LTC sends Vortex plan to APC

Heated discourse at public Islands Trust meeting

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Even though the proponent of a development on the former Fulford Inn site did not get what he asked for at last Tuesday’s Salt Spring Local Trust Committee meeting, trustees urged him to stick with the process to see the property revitalized.

South-end resident David Fullbrook, who is the developer behind The Vortex concept, was clearly frustrated with his Trust experience so far when his development variance permit application was being discussed at the public meeting at the Harbour House Hotel.

He was critical of a 111-page staff report that he did not have an opportunity to see and discuss with staff before it was submitted to trustees for consideration.

“Fundamentally about this report and the flaw of this report is that any developer who is in this business awhile is going to try to seek some kind of cooperative understanding with the planning authority and try to find a way to bridge gaps and compromise and mitigate and find agreement, and this report is not a reflection of that process,” he said.

Report-writer Shelley Miller recommended against issuing the DVP for several reasons, ranging from septic system location to the proposed number of signs to the size of the accommodation units.

Fullbrook said he felt “sandbagged” by the report and maintains that most of the issues could have been resolved before the report came to the meeting, but he was not given a chance to do that. He also said Trust staff want him to rezone the property, which would be a much lengthier process than the variance to the existing Commercial Accommodation 2 and Rural zoning he is seeking.

The Vortex envisions construction of 17 commercial guest accommodation units, a restaurant, three units for retail sales and a public gathering space for concerts, events or markets on the high-profile property that once housed the Fulford Inn at the head of Fulford Harbour.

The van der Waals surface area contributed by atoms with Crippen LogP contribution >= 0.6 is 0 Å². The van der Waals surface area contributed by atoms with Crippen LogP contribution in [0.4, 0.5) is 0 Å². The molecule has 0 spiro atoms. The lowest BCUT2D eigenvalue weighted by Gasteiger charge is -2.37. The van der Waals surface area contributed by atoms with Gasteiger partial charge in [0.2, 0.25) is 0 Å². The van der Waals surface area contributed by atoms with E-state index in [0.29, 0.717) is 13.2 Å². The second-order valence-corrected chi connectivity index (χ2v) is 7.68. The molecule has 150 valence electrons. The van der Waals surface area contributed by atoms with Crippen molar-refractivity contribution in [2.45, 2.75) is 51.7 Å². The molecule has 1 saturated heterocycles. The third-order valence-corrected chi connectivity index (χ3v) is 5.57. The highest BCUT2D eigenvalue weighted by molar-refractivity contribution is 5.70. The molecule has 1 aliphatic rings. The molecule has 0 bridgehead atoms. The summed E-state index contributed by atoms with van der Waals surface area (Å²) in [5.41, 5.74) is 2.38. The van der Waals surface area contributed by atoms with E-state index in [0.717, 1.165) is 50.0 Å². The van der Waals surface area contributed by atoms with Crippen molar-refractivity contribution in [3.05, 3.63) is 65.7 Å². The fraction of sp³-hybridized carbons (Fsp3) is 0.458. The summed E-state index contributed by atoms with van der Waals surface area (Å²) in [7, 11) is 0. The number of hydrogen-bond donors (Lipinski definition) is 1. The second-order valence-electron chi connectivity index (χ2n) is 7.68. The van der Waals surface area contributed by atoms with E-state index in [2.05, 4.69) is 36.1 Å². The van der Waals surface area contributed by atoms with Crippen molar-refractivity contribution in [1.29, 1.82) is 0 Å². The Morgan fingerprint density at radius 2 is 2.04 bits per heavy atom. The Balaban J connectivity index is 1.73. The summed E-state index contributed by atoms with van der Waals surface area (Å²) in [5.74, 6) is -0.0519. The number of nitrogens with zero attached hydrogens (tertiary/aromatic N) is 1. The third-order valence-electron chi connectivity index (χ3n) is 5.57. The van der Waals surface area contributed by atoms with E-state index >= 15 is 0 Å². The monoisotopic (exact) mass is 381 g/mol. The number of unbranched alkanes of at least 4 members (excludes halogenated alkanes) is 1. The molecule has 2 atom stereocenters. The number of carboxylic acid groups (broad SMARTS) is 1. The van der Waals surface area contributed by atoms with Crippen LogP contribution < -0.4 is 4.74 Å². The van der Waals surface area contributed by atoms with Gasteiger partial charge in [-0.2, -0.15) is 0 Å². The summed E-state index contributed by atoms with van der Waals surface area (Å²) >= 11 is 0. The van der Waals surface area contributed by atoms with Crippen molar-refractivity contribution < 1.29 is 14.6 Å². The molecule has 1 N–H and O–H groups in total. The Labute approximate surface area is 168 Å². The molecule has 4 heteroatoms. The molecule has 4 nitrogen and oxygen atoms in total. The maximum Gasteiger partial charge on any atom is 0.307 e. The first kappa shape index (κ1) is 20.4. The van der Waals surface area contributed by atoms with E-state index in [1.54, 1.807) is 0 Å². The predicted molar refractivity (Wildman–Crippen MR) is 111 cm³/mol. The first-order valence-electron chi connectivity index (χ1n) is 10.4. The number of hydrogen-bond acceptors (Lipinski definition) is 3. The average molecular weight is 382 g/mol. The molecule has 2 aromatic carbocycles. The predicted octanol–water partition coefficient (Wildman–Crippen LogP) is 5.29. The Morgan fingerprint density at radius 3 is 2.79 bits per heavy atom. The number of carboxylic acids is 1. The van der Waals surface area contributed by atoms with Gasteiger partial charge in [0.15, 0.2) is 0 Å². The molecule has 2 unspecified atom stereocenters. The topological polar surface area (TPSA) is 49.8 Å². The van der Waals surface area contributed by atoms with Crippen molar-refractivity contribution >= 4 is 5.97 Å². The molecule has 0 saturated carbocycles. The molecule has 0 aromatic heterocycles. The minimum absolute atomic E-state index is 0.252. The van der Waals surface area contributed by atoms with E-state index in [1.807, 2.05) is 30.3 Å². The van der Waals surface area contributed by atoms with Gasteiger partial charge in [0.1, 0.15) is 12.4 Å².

Fullbrook, who is an experienced developer as the principal and founder of Merchant House Capital, said he wants to create a heart for the south-end community again and a place that tells Salt Spring’s various stories, but he has lost faith in the Islands Trust’s process.

“How do you expect us to continue investing in this process when we’ve been through three planners, and we’ve been upset all the way along and then when the final report is issued it is so inaccurate?” he asked LTC chair Peter Luckham, who was encouraging the applicant to work with staff to resolve outstanding issues and questions during their heated exchange.

Both trustees Peter Grove and Laura Patrick said they wanted to see the site developed, but needed more information and assurances on topics such as First Nations consultation and sea-level rise adaptation before proceeding.

“I only see opportunity here, not failure,” said Patrick.

“This is a big project,” said Luckham. “It is not going to be easy and straightforward.”

The LTC moved to refer the question of accessory uses and the proposed accommodation unit sizes to its Advisory Planning Commission for advice.

He urged the applicant to work with staff to resolve the other outstanding issues and address trustees’ concerns.

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